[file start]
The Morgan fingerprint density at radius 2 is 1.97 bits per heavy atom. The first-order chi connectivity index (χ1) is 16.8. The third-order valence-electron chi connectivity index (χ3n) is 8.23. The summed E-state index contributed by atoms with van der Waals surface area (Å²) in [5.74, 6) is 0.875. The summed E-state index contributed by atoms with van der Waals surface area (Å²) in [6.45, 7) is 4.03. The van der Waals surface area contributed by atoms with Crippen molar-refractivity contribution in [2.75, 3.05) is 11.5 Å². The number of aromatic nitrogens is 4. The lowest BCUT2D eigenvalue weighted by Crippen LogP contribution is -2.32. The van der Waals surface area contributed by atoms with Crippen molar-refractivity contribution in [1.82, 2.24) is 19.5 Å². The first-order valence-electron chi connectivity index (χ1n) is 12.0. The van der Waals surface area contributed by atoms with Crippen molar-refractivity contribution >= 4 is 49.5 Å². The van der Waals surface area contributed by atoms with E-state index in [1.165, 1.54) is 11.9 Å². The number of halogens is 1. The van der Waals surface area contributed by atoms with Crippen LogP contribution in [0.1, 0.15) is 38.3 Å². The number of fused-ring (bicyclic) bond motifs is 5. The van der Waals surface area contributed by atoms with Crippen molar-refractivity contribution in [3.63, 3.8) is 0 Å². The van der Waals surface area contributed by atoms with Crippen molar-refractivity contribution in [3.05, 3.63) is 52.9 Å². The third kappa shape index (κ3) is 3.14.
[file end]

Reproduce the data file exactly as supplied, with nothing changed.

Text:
The Morgan fingerprint density at radius 2 is 1.97 bits per heavy atom. The first-order chi connectivity index (χ1) is 16.8. The third-order valence-electron chi connectivity index (χ3n) is 8.23. The summed E-state index contributed by atoms with van der Waals surface area (Å²) in [5.74, 6) is 0.875. The summed E-state index contributed by atoms with van der Waals surface area (Å²) in [6.45, 7) is 4.03. The van der Waals surface area contributed by atoms with Crippen molar-refractivity contribution in [2.75, 3.05) is 11.5 Å². The number of aromatic nitrogens is 4. The lowest BCUT2D eigenvalue weighted by Crippen LogP contribution is -2.32. The van der Waals surface area contributed by atoms with Crippen molar-refractivity contribution in [1.82, 2.24) is 19.5 Å². The first-order valence-electron chi connectivity index (χ1n) is 12.0. The van der Waals surface area contributed by atoms with Crippen molar-refractivity contribution >= 4 is 49.5 Å². The van der Waals surface area contributed by atoms with E-state index in [1.165, 1.54) is 11.9 Å². The number of halogens is 1. The van der Waals surface area contributed by atoms with Crippen LogP contribution in [0.1, 0.15) is 38.3 Å². The number of fused-ring (bicyclic) bond motifs is 5. The van der Waals surface area contributed by atoms with Crippen molar-refractivity contribution in [3.63, 3.8) is 0 Å². The van der Waals surface area contributed by atoms with Crippen molar-refractivity contribution in [3.05, 3.63) is 52.9 Å². The third kappa shape index (κ3) is 3.14.